"It's an erroneous perception that we were flirting with Peyton Manning," Harbaugh said Wednesday. "I keep hearing that over and over again. It's silly, and it's untrue. It's phony. Even the perception that we were pursuing him ... we were evaluating him."
Stop. Harbaugh's denials are phony. He suggested that Alex Smith and Peyton Manning could have somehow co-existed. There's no way that could have happened. Harbaugh's argument about not wanting to pay Manning is even worse.
"For further evidence, we would not have given any player out there in free agency a sixth of our salary cap, and let six or seven of our own guys go," Harbaugh said. "Hopefully that sets the record straight. I don't want you to keep reporting the silliness and phoniness."
The 49ers knew Manning's contractual needs before they flew to watch him work out. They wanted in on the Manning sweepstakes. They were a finalist. They delayed signing Smith because of it. Until that point, the 49ers had successfully kept their interest in Manning a secret. The news got out, but Manning chose the Denver Broncos. It's not like the 49ers ever turned down Manning.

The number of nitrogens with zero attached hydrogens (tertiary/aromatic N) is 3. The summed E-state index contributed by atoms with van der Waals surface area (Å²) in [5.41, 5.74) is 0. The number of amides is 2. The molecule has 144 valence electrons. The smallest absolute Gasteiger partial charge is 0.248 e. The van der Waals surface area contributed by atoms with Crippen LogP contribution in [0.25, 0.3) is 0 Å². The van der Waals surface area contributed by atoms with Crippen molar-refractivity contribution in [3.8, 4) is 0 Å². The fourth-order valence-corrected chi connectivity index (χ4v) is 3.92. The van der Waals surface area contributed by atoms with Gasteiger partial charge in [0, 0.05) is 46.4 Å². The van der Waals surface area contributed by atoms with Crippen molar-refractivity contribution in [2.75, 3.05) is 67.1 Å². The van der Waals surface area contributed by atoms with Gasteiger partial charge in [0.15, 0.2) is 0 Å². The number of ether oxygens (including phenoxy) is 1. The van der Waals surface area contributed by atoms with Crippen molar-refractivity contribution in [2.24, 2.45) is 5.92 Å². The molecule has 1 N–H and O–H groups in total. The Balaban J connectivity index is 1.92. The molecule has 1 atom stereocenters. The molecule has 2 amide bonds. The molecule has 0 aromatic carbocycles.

"Yeah there was interest," Harbaugh said. "We evaluated it and pursued it. Er, evaluated it and there were conversations. I'm not going to go into all the personal conversations."
Harbaugh knew exactly what he was doing Wednesday by bringing up the topic unprompted. He was putting to rest a question that a lot of 49ers players are probably thinking. He was closing ranks. He was cultivating an "Us vs. Them" mentality for the 2012 49ers.
It doesn't matter if we believe Harbaugh's words. It matters if his players believe him. It matters if Alex Smith believes him.
There are different ways to run a team -- it's hard to imagine Bill Belichick or Mike McCarthy pulling a stunt like this. But this method works well for Harbaugh, who is naturally fiery and combative.
When Harbaugh speaks, his team listens.